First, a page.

Recently, Air India launched new amenities for its premium passengers featuring off-the-shelf TUMI kits. These kits are common across various international airlines, and I have a few of the same kits in different colours from my previous flights on EVA Air and a few Middle East carriers. While global flyers may recognise the kits, I doubt they would ... Read more
Recently, Air India launched new amenities for its premium passengers featuring off-the-shelf TUMI kits. These kits are common across various international airlines, and I have a few of the same kits in different colours from my previous flights on EVA Air and a few Middle East carriers. While global flyers may recognise the kits, I doubt they would resonate with premium Indian travellers. They are possibly the most non-Indian amenity kits Air India could have released.
As India's national carrier, I believe Air India's vision is to be a beacon of Indian culture, but the kits reflect none of that.
Why Air India needs to re-think amenity kits
In the heyday of Jet Airways, the airline served "aam panna" to its premium customers as the pre-departure drink. It's a uniquely Indian drink I remember having as a child in Delhi and Jaipur, but never outside. That drink was such a cult favourite that a few years later, Emirates introduced lime & mint on its flights to India - this is "nimbu paani", another popular drink in India.
Even Lufthsana and British Airways pride themselves in being very Indian on their flights to India. I'm surprised Air India went ahead with a vanilla off-the-shelf amenity kit stocked with many single-use items in an age where airlines take care to include sustainable materials. Air India's nimble competitor Indigo has done a fabulous job of introducing "indian-ness" in its ancillary items.
It will be a pity if Air India goes with the TUMI kits for the long term. So, we re-did them! What if Air India worked with homegrown brands? What if Air India could bring out the richness of Indian culture (and colours and fragrances) through its amenity kits?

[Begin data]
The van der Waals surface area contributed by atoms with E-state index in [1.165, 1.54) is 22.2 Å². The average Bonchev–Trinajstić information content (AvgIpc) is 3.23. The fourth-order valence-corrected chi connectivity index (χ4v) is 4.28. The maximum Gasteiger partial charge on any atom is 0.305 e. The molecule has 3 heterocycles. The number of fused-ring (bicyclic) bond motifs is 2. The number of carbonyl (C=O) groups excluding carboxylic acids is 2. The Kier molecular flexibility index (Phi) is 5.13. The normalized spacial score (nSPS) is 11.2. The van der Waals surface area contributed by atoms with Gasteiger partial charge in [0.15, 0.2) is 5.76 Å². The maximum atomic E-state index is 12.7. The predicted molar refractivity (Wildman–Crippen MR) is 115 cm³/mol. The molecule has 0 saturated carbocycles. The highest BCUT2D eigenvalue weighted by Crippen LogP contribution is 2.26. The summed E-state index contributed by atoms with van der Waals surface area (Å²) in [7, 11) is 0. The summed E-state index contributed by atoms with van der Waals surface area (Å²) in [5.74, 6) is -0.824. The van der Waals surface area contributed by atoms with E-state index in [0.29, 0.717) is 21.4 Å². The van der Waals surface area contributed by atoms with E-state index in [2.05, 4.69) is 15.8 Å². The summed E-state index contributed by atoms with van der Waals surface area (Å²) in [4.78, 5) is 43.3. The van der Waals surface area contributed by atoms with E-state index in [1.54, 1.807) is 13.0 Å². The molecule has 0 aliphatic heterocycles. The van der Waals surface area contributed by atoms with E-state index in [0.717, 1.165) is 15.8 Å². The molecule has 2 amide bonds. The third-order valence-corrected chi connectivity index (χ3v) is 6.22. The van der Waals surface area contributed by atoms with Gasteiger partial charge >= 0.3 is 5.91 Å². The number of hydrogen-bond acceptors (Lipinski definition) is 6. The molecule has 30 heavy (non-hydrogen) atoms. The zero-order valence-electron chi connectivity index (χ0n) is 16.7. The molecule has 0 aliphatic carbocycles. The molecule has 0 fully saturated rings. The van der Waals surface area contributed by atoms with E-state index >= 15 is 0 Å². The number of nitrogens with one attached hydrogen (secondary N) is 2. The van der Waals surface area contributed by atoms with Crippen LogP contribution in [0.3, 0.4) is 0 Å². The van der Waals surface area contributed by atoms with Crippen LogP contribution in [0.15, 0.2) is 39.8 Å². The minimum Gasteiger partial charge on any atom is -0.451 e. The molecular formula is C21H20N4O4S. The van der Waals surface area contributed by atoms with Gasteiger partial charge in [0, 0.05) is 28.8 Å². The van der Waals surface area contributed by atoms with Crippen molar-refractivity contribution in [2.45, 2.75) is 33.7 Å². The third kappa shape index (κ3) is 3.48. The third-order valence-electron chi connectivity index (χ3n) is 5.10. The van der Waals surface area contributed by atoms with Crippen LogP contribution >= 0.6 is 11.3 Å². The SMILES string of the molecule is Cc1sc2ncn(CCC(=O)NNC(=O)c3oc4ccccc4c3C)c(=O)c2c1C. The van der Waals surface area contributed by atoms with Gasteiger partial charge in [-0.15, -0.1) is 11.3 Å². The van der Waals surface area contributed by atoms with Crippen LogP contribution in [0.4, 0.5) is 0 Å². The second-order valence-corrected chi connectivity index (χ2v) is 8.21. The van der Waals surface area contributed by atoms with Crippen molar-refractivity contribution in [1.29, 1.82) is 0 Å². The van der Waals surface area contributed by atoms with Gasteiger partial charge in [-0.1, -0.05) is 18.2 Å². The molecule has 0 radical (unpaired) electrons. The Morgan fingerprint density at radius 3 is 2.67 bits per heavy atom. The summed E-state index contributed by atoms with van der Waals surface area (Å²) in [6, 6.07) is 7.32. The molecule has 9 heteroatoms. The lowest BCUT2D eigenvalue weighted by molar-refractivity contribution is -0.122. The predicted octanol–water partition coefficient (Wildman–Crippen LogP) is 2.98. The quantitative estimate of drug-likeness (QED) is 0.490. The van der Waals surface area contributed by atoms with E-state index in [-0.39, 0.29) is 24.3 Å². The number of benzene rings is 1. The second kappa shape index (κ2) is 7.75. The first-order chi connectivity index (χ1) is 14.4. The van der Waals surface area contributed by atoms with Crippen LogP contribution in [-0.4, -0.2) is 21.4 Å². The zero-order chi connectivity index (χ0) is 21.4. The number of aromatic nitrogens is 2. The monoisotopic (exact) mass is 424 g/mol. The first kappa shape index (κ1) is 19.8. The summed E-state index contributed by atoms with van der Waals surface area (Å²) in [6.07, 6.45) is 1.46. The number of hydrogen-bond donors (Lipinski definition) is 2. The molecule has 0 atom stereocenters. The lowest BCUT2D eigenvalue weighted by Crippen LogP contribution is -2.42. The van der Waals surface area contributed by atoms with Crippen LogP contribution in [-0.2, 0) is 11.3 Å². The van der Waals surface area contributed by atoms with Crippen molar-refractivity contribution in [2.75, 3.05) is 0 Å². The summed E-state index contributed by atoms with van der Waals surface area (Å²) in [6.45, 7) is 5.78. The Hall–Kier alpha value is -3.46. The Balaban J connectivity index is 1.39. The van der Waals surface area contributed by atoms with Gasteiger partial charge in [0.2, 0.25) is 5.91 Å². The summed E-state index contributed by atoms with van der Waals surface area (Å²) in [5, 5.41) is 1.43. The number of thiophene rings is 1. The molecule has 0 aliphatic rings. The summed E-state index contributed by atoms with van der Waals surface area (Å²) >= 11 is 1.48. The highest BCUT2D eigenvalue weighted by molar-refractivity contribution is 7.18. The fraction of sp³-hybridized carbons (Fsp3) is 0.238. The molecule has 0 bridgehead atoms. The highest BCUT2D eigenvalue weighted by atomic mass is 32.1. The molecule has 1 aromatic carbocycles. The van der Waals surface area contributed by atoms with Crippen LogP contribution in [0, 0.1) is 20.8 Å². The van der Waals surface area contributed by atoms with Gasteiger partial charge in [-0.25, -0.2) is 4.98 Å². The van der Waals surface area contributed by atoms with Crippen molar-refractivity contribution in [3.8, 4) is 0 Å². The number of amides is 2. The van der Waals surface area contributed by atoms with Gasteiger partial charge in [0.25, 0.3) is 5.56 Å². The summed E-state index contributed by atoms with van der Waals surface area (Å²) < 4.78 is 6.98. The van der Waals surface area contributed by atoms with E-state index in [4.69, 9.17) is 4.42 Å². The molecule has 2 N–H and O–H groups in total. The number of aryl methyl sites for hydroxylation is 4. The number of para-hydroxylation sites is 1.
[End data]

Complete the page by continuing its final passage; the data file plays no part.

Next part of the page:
Re-thinking Air India's amenity kits
For the First Class kits, we introduced products from homegrown Indian brands with a character. These include kit bags, socks and eye masks from Chumbak. And premium skincare products from the Himalayan luxury brand JiViSa, which was started by someone who used to work in aviation previously!
Specifically, the amenity kit contents would include:
An amenity kit bag that can be re-used as a laptop cover from Chumbak
Socks and eye masks you'd actually want to wear outside the flight
We left out the disposable plastic toothbrush and Colgate toothpaste since these products can be provided on-demand or stashed in the lavatories like Singapore Airlines.
If Air India wants to work with established Indian brands that are known globally, we made it very easy. We imagined a kit in partnership with Forest Essentials, a globally respected Ayurvedic brand. Ironically, Vistara, Air India's newly acquired premium carrier, uses this brand in its amenity kits.
While we have just created mockups of what these "desi-kits" would look like, we hope the message is clear. As Air India re-invents itself as a carrier of global standards, it needs to embrace its heritage and not just find the easy way out. Airlines like Saudia have done a good job of preserving their heritage while still appearing modern and progressive. I believe Air India can too.